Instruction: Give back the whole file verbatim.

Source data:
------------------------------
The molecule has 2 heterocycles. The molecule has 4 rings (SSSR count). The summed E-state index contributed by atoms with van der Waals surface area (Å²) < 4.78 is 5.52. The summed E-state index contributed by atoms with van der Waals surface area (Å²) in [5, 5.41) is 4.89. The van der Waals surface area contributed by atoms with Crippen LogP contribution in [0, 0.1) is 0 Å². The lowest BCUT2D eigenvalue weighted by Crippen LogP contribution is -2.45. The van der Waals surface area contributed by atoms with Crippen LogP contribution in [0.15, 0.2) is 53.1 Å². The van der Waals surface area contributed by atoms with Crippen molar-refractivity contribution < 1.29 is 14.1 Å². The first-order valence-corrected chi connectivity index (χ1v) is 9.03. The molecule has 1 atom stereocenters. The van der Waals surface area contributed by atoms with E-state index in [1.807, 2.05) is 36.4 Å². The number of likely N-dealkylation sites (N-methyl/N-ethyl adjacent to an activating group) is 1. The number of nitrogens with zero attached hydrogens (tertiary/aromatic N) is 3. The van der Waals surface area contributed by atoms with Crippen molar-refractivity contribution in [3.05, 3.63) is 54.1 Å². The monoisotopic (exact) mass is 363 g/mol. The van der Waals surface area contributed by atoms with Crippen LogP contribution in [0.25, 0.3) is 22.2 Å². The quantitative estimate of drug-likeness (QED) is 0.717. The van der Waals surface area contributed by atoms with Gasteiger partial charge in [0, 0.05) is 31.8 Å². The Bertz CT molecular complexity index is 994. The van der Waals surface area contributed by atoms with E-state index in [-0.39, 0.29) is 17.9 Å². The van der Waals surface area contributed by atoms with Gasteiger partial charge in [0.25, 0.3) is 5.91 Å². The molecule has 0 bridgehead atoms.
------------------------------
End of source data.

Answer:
The molecule has 2 heterocycles. The molecule has 4 rings (SSSR count). The summed E-state index contributed by atoms with van der Waals surface area (Å²) < 4.78 is 5.52. The summed E-state index contributed by atoms with van der Waals surface area (Å²) in [5, 5.41) is 4.89. The van der Waals surface area contributed by atoms with Crippen LogP contribution in [0, 0.1) is 0 Å². The lowest BCUT2D eigenvalue weighted by Crippen LogP contribution is -2.45. The van der Waals surface area contributed by atoms with Crippen LogP contribution in [0.15, 0.2) is 53.1 Å². The van der Waals surface area contributed by atoms with Crippen molar-refractivity contribution < 1.29 is 14.1 Å². The first-order valence-corrected chi connectivity index (χ1v) is 9.03. The molecule has 1 atom stereocenters. The van der Waals surface area contributed by atoms with E-state index in [1.807, 2.05) is 36.4 Å². The number of likely N-dealkylation sites (N-methyl/N-ethyl adjacent to an activating group) is 1. The number of nitrogens with zero attached hydrogens (tertiary/aromatic N) is 3. The van der Waals surface area contributed by atoms with Crippen molar-refractivity contribution in [3.05, 3.63) is 54.1 Å². The monoisotopic (exact) mass is 363 g/mol. The van der Waals surface area contributed by atoms with Crippen LogP contribution in [0.25, 0.3) is 22.2 Å². The quantitative estimate of drug-likeness (QED) is 0.717. The van der Waals surface area contributed by atoms with Gasteiger partial charge in [0, 0.05) is 31.8 Å². The Bertz CT molecular complexity index is 994. The van der Waals surface area contributed by atoms with E-state index in [-0.39, 0.29) is 17.9 Å². The van der Waals surface area contributed by atoms with Gasteiger partial charge in [0.25, 0.3) is 5.91 Å². The molecule has 0 bridgehead atoms.